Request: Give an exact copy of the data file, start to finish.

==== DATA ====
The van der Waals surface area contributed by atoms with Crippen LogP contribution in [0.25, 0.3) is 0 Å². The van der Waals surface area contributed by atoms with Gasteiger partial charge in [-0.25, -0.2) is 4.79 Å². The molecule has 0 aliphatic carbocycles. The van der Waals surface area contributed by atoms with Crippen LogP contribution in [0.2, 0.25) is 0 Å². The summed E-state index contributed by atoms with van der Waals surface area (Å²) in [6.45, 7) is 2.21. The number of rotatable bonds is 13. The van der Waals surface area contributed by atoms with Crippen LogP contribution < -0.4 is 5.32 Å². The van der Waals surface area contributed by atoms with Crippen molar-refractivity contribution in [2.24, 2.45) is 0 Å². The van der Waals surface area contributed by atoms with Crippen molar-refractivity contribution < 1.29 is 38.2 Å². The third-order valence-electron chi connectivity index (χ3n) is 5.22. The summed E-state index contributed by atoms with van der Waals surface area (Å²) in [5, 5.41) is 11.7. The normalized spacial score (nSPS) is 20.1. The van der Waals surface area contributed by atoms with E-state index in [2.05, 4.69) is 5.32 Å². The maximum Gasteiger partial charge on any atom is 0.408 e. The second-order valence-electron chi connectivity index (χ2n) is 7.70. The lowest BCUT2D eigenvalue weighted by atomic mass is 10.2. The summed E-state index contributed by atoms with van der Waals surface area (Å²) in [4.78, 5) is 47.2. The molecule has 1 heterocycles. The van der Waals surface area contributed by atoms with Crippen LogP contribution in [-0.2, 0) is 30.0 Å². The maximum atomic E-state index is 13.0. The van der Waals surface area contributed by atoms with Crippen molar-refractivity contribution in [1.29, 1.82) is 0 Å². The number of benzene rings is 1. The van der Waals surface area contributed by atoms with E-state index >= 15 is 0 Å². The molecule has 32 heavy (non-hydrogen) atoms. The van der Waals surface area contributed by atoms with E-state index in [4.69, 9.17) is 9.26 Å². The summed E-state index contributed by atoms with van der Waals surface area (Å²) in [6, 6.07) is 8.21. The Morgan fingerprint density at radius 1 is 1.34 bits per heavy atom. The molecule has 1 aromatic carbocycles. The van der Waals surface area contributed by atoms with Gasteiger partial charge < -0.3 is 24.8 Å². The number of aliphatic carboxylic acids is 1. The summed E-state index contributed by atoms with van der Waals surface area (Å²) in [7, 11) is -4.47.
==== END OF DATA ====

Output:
The van der Waals surface area contributed by atoms with Crippen LogP contribution in [0.25, 0.3) is 0 Å². The van der Waals surface area contributed by atoms with Gasteiger partial charge in [-0.25, -0.2) is 4.79 Å². The molecule has 0 aliphatic carbocycles. The van der Waals surface area contributed by atoms with Crippen LogP contribution in [0.2, 0.25) is 0 Å². The summed E-state index contributed by atoms with van der Waals surface area (Å²) in [6.45, 7) is 2.21. The number of rotatable bonds is 13. The van der Waals surface area contributed by atoms with Crippen LogP contribution < -0.4 is 5.32 Å². The van der Waals surface area contributed by atoms with Crippen molar-refractivity contribution in [2.24, 2.45) is 0 Å². The van der Waals surface area contributed by atoms with Crippen molar-refractivity contribution < 1.29 is 38.2 Å². The third-order valence-electron chi connectivity index (χ3n) is 5.22. The summed E-state index contributed by atoms with van der Waals surface area (Å²) in [5, 5.41) is 11.7. The normalized spacial score (nSPS) is 20.1. The van der Waals surface area contributed by atoms with E-state index in [2.05, 4.69) is 5.32 Å². The maximum Gasteiger partial charge on any atom is 0.408 e. The second-order valence-electron chi connectivity index (χ2n) is 7.70. The lowest BCUT2D eigenvalue weighted by atomic mass is 10.2. The summed E-state index contributed by atoms with van der Waals surface area (Å²) in [4.78, 5) is 47.2. The molecule has 1 heterocycles. The van der Waals surface area contributed by atoms with Crippen LogP contribution in [-0.2, 0) is 30.0 Å². The maximum atomic E-state index is 13.0. The van der Waals surface area contributed by atoms with Crippen molar-refractivity contribution in [1.29, 1.82) is 0 Å². The number of benzene rings is 1. The van der Waals surface area contributed by atoms with E-state index >= 15 is 0 Å². The molecule has 32 heavy (non-hydrogen) atoms. The van der Waals surface area contributed by atoms with E-state index in [4.69, 9.17) is 9.26 Å². The summed E-state index contributed by atoms with van der Waals surface area (Å²) in [6, 6.07) is 8.21. The Morgan fingerprint density at radius 1 is 1.34 bits per heavy atom. The molecule has 1 aromatic carbocycles. The van der Waals surface area contributed by atoms with Gasteiger partial charge < -0.3 is 24.8 Å². The number of aliphatic carboxylic acids is 1. The summed E-state index contributed by atoms with van der Waals surface area (Å²) in [7, 11) is -4.47.